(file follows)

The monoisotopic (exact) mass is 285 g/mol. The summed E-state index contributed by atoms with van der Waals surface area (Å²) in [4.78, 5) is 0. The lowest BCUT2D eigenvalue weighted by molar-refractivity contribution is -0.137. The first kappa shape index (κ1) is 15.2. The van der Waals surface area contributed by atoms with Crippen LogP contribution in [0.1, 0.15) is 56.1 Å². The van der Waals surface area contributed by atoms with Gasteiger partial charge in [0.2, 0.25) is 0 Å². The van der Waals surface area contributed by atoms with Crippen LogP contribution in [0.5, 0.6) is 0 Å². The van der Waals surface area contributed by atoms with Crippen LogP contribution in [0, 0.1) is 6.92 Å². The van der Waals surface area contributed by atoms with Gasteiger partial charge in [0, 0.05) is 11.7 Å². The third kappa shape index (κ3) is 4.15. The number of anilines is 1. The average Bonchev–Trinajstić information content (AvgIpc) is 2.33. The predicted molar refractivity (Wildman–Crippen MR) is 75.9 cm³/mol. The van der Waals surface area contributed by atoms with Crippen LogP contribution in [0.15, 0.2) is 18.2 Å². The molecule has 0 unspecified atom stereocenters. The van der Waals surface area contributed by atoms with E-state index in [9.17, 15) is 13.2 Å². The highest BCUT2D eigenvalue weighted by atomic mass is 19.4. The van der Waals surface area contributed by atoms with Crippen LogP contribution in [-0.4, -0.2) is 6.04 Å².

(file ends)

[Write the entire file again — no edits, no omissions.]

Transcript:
The monoisotopic (exact) mass is 285 g/mol. The summed E-state index contributed by atoms with van der Waals surface area (Å²) in [4.78, 5) is 0. The lowest BCUT2D eigenvalue weighted by molar-refractivity contribution is -0.137. The first kappa shape index (κ1) is 15.2. The van der Waals surface area contributed by atoms with Crippen LogP contribution in [0.1, 0.15) is 56.1 Å². The van der Waals surface area contributed by atoms with Gasteiger partial charge in [0.2, 0.25) is 0 Å². The van der Waals surface area contributed by atoms with Crippen LogP contribution in [0.5, 0.6) is 0 Å². The van der Waals surface area contributed by atoms with Crippen LogP contribution in [0, 0.1) is 6.92 Å². The van der Waals surface area contributed by atoms with Gasteiger partial charge in [0, 0.05) is 11.7 Å². The third kappa shape index (κ3) is 4.15. The number of anilines is 1. The average Bonchev–Trinajstić information content (AvgIpc) is 2.33. The predicted molar refractivity (Wildman–Crippen MR) is 75.9 cm³/mol. The van der Waals surface area contributed by atoms with Crippen LogP contribution in [0.15, 0.2) is 18.2 Å². The molecule has 0 unspecified atom stereocenters. The van der Waals surface area contributed by atoms with E-state index in [9.17, 15) is 13.2 Å². The highest BCUT2D eigenvalue weighted by atomic mass is 19.4. The van der Waals surface area contributed by atoms with Crippen LogP contribution in [-0.4, -0.2) is 6.04 Å².